An overwhelming majority of college students don’t want concealed handguns on their campuses, a recent study found.
The study, conducted by Ball State University’s Global Health Institute, found that 78 percent of students in the Midwest oppose the idea of allowing concealed weapons on campus and would not obtain a permit to get one if made legal.
The results obtained by surveying almost 1,700 undergraduate students also found that 66 percent of those surveyed would not feel safer if they were allowed to carry a gun. Seventy-nine percent said they would feel unsafe if other students and faculty/staff were allowed to carry guns.
“Firearms equal opportunities for accidents and opportunities for being angry. If you arm the students, the students can actually use those arms,” said James Ballard, CSUN professor of sociology.
The study’s co-author, Jagdish Khubchandani, a professor at Ball State University, said in a media release that the study is just one part in a series of surveys examining gun violence in the United States.
In a 2009 study, he found that the majority of campus police chiefs are in favor of informing students and parents about “no firearms” policies on campus.
Though all CSU campuses have a no firearms policy (excluding police officers), CSUN has seen its share of gun scares over the last two years.
In January 2011, 22-year-old David Everson, a CSUN student, was caught with a shotgun and explosive materials in his dorm room.
In September 2011, sophomore philosophy major Gahren Moradian was arrested following an incident in which he allegedly claimed to have a gun near the entrance of the Oviatt Library as he was shouting at a pillar.
The threat prompted an extensive police search of the library which yielded no results. Moradian later turned himself in and pled not guilty to felony criminal threat charges.
In April, a suspected gunman was spotted leaving the Oviatt Library. Though police detained five students that fit the description of what he was wearing, the suspect, along with his alleged gun, were never found.
CSUN has also seen gun fatalities. On Feb. 6, 1987, a 25-year-old former student shot and killed an associate professor in a stairwell following an argument about a grade he received a year ago. He then fatally shot himself.
The study also found that 16 percent of undergraduate students own a gun and 20 percent of them have witnessed a gun-related crime on campus.
Though CSUN may have had gun incidents, the school is generally considered a safe university.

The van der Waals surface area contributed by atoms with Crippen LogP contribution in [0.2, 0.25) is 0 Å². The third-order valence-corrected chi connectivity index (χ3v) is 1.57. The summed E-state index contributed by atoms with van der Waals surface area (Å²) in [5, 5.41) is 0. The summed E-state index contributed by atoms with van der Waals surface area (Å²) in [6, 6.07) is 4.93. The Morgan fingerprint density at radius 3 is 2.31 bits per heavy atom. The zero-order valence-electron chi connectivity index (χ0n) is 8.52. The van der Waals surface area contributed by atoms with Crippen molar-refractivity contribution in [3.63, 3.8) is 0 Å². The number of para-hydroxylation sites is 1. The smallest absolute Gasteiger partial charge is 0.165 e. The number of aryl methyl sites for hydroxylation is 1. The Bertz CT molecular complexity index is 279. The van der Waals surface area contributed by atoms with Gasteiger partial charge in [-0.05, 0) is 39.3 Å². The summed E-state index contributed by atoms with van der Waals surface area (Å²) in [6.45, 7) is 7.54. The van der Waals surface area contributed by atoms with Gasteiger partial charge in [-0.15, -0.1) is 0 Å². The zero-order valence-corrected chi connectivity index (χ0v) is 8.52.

“You may get somebody who has a mental illness, under stress, or in the moment becomes irrational,” Ballard said. “But most of the time, this campus is very safe, we’re a suburban campus.”
In December of 2012, to further increase the school’s safety, CSUN police and other agencies conducted a drill which would prepare them in case an active shooter were on campus. Coincidentally, the exercise took place days before 20-year-old Adam Lanza slaughtered 26 students and faculty at Sandy Hook Elementary School in Newtown, Conn. with an assault rifle.
However, some groups believe that allowing guns on campus could be beneficial to safety.
“We don’t believe in any gun-free zones. We believe it should be up to the school itself,” said Sam Paredes, executive director of Gun Owners of California. “We support responsible faculty members that hold concealed weapons licenses because they have successfully prevented tragedies in the past.”
Obtaining a firearm in California can be difficult, as it has some of the nation’s strictest gun laws.
Open carry of any handgun is prohibited in public. In January 2012, the open carry of unloaded handguns became illegal as well after measure AB 144, which was signed in late 2011, came into effect. The sale, use, possession or manufacture of assault rifles is also barred in the state.
To be able to legally purchase firearms, one must be 18 years of age or older, pass a background check and take a handgun safety test, according to the Office of the Attorney General. To purchase a handgun, one must additionally show proof of California residency and be at least 21 years old.
In May, Gov. Jerry Brown passed SB 140, a bill which allocated $24 million to seize illegal assault weapons held by convicts and people with serious mental illnesses.
California sheriffs hold the power to grant citizens permits for concealed carry of handguns or revolvers. However, they are often reserved for those who have a “good cause,” such as having a clear and present danger that can’t be resolved by other means of security, according to an article published in a California Rifle and Pistol Association newsletter.
Concealed carry without a license holds a mandatory minimum of 90 days in jail and may be prosecuted as a felony.
California’s laws are far more restrictive than those of Arizona, its neighbor to the east. Arizona doesn’t require a permit to purchase firearms, including handguns and assault weapons. Open carry is allowed everywhere, and if over 21 years old, concealed carry is permitted as well with no license needed.
Though California may have harsher gun penalties than most other states, Ballard said that though the law is perfectly capable of handing down punishments, it’s more of an after-the-fact scenario rather than one of prevention.
Currently, Utah and Colorado are the only states that permit concealed carry of weapons on some of their college campuses.